Sent: Friday, November 01, 2002 2:06 PM
          To: WarOf1812@yahoogroups.com
          Subject: Re: [WarOf1812] Re: US Militia

          1st Md. Rifle BN. had 3 companies also, Fells Point
          Rifles, Union Yaegers and Aisquith's Sharpshooters.
          While the bulk of the 120-180 men were actually armed
          with rifles, a hunk of perhaps as many as 45 in one
          compant were apparently issued muskets and served as
          light infantry skirmishers, the main role of the unit
          was essentially skirmishing. I hope to do some further
          research into this, but have not had the time of late
          to get to some of the records.
          As for Uniforms, the 1st Md. provided thie own.
          They were a uniformed Volunteer unit. There were other
          Enrolled Militia Companies in the boondocks and in DC
          who came in civilian clothing. Roughly half of the
          D.C. militia at Bladensburg were enrolled militia.
          Their commander was so disgusted by the appearance of
          some that he sent them home on the eve of Bladensburg,
          ordering them to bring better shoes and butcher
          knives. All of the D.C. "Rifle" units at Bladensburg
          were largely armed with muskets, though there may have
          been a smattering of privately owned rifles.

          Ted Yeatman
          1st Md. Rifle BN.
          Fells Point Rifles
          --- alaidh <alaidh@...> wrote:
          > --- In WarOf1812@y..., "PEGGY Mathews"
          > <ciefranche21e@m...> wrote:
          > > Very interesting stuff recently on the sheer size
          > of the possible militia=
          >
          > > musters. So how did states handle duty
          > requirements? i.e. was there a
          > > national standard, or did individual states
          > decide? It seems that the
          > > theoretical strength would make raiding operations
          > along the coast
          > > impractical at best and potentially disastrous.
          > Yet we know otherwise. =
          > So,
          > > in no particular order:
          > >
          > > 1. Did the militia drill and train according to
          > the motivation of it's
          > > commander?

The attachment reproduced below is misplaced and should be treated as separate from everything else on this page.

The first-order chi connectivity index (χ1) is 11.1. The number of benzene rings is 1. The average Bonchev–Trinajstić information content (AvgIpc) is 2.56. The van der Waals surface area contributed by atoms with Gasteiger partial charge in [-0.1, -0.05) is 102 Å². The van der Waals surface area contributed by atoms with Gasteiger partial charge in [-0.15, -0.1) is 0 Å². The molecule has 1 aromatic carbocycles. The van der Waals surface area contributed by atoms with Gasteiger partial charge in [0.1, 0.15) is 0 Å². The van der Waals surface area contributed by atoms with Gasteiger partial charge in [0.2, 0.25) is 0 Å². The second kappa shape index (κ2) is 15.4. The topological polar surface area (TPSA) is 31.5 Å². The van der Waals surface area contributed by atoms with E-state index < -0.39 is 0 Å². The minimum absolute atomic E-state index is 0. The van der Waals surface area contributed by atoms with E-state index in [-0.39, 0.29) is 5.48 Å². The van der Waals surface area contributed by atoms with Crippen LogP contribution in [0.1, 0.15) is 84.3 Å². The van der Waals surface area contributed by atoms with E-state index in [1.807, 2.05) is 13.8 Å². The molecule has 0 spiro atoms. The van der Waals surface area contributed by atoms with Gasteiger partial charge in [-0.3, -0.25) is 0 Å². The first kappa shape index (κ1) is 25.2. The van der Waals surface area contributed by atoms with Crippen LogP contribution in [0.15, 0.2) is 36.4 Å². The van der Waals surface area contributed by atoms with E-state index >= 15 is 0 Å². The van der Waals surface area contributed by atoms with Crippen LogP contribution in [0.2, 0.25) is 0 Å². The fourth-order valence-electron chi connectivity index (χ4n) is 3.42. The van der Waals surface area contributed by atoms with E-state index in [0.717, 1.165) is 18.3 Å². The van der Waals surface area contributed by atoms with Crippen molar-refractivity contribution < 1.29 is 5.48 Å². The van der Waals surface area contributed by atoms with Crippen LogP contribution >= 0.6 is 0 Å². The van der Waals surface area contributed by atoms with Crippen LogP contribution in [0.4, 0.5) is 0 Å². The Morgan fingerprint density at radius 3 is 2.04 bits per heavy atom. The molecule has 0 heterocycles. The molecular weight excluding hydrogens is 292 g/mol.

>
          > I suspect that was the case.
          >
          > Much live firing?
          >
          > As indiviuals, yes. As a unit, I imagine that it had
          > to do with the
          > motivation of he commander. i would loke to point
          > out however, that in
          > most of the actions between British and purely
          > militia defense forces,
          > that while the militia invariably broke first they
          > also usually
          > inflicted more casualties than they took.
          >
          > >
          > > 2. Did the militia have standing or rotating duty
          > where this regiment or =
          >
          > > battalion would be patrolling or at least "on
          > call"?
          >
          > Certainly, in NH. I don't know about other states.
          >
          > >
          > > 3. Did they provide their own equipment and
          > clothing *as a rule* or was
          > > there a government issue?
          >
          > Usually depended upon the unit in question,
          > circumstances, and
          > availability of stores. For instance, the Boston
          > Hussars supplied their
          > own, at a cost of $1200 (1812 money), plus the cost
          > of a blooded horse
          > - you could have bought a small schooner for what it
          > cost to outfit
          > each man in that company. On the other hand, some of
          > the Kentucky
          > militia that showed up at New Orleans were in rags
          > and were unarmed (I
          > think Tim can speak on this).
          >
          >
          > >
          > > 4. Any thoughts on what might be an average muster
          > time once the alarm ha=
          > s
          > > been given?
          >
          >
          > Probably had to do with how spread out the
          > population was, and where
          > they were supposed to muster.
          >
          > >
          > > 5. Other interesting facts for you to provide.
          >
          > The coastal raiding was not as cut and dried as it
          > first appears -
          > except for the Chesapeake expeditions, most coastal
          > raiding was reduced
          > to chicken stealing (a landing force would pillage a
          > few coastal farms,
          > isolated from their neighbors, and then leave before
          > the militia could
          > arrive - this even happened in the Chesapeake).
          > While the war didn't
          > get too serious along the New England coast until
          > 1814, coastal raiders
          > were frequently repulsed when the got too ambitious
          > (Hull, Covington,
          > York, and Marblehead all come to mind).
          >
          > The problem for the Americans was that the coastline
          > was so extensive,
          > it was physically impossible to protect a
          > significant portion of at one
          > time, regardless of the size of forces available.
          >
          > The problem for the British was to try and figure
          > out where there was
          > something worth raiding, yet wasn't strongly
          > defended at the moment.
          >
          > The whole issue became a guessing game, with the
          > Royal Navy getting an